Family Field Day at Laurel Hill State Park
On June 23, Mountain Watershed Association and Laurel Hill State Park Rangers held the first Family Field Day at Laurel Hill State Park.
This family-friendly, outdoor event, which was funded by the Pennsylvania Department of Environmental Protection’s Education Grant, was free and open to the public. Along with organizing several education programs throughout the park, MWA also provided transportation (along with Quest Coach, a local transportation company from Scottdale) and bagged lunches for families who were unable to supply their own.
Even though the weather was forecast to rain, over 100 people from the greater Pittsburgh area took advantage of this free, community event!
The Field Day was held at the Willis Pavilion at Laurel Hill State Park, near the beach swimming area. Activities were dispersed along the crushed-limestone Copper Kettle walking trail that runs along the lake.
Families checked in and got a quick orientation at the pavilion, which was the site for several activities (conveniently located under a roof in case of bad weather). Kids made colorful shirts at the tie-dye station, learned about aquatic mammals, practiced building a beaver dam, and used a fun, sensory activity to learn why bird species have different types of beaks.
Down the hill from the pavilion, Hazelbaker’s Boat Rentals was open. This was one of the most popular activities of the day, with 74 people choosing to paddle around the lake in canoes or kayaks!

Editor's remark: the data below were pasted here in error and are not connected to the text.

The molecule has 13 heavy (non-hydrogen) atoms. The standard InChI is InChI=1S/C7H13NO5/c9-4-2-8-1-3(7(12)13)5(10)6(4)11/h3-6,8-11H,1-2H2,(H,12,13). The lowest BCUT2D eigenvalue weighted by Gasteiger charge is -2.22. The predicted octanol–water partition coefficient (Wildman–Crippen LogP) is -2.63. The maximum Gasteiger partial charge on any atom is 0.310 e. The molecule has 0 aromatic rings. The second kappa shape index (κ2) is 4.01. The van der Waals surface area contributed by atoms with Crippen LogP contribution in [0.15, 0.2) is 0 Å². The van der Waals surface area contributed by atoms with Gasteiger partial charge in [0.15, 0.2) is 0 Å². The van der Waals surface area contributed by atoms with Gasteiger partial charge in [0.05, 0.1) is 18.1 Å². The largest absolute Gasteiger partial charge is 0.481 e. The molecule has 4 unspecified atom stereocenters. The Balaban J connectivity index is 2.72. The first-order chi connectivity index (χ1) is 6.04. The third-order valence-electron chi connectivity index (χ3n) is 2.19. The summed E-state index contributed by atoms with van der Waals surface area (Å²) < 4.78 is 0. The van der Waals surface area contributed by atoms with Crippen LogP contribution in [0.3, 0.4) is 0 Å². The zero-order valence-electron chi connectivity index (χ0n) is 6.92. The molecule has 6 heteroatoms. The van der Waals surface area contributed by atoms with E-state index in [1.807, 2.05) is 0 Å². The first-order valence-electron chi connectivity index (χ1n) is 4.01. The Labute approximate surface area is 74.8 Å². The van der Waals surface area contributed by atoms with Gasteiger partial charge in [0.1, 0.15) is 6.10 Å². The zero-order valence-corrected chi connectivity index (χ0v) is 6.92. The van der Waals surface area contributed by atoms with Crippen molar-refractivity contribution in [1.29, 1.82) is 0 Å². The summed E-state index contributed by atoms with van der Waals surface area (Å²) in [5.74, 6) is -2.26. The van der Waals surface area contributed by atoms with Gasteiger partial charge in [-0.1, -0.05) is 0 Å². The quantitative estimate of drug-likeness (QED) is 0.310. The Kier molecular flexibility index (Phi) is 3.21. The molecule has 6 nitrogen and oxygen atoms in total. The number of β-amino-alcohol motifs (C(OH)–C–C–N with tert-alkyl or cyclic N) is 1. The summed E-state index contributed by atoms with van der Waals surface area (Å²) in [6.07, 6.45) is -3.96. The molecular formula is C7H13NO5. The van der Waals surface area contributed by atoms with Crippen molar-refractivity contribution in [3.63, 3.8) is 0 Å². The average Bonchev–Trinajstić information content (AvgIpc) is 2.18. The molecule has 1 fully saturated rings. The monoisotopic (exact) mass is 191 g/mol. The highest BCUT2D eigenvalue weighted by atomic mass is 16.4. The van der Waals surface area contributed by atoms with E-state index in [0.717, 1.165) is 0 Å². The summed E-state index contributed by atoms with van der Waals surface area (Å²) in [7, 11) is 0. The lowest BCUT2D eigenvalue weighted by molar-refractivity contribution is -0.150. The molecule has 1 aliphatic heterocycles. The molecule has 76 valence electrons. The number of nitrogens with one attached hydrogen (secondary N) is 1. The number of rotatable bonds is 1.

At the far end of the lake, the Pennsylvania Fish and Boat Commission provided a fishing clinic, with rods, bobbers and hooks for anyone who wanted to catch a fish.
Further down the Copper Kettle Trail, park rangers and volunteers from the Pennsylvania Mountain Service Corps Americorps used arts and crafts supplies to help kids “Fashion a Fish” in the Laurel Learning Lab.
Nearby, there were two super-popular stream life activities in Laurel Hill Creek! Upstream of the foot bridge, MWA staff demonstrated how to collect and analyze macroinvertebrates (bugs, worms, crayfish, etc.) in the water.
A few feet downstream of the bridge, Laurel Hill State Park Rangers taught participants how to go “river snorkeling” in the creek. Using diving masks and snorkels, or clear-bottomed buckets, the kids got a close-up view of underwater life in its natural habitat!
In between all these activities, MWA’s executive director Ashley also led a guided nature hike into the Hemlock Forest. Hikers loved exploring this beautiful native ecosystem.
Participants had a fantastic experience playing in and around the water, whether they stayed all day or popped in for just a couple hours! MWA staff and volunteers were overjoyed to give our local families an opportunity to interact with the aquatic environment!
If you attended and had a great time, all of the educational materials at the event are also available to borrow in our Outdoor Resource Library at our office in Melcroft! Come visit us and plan your own outdoor adventure!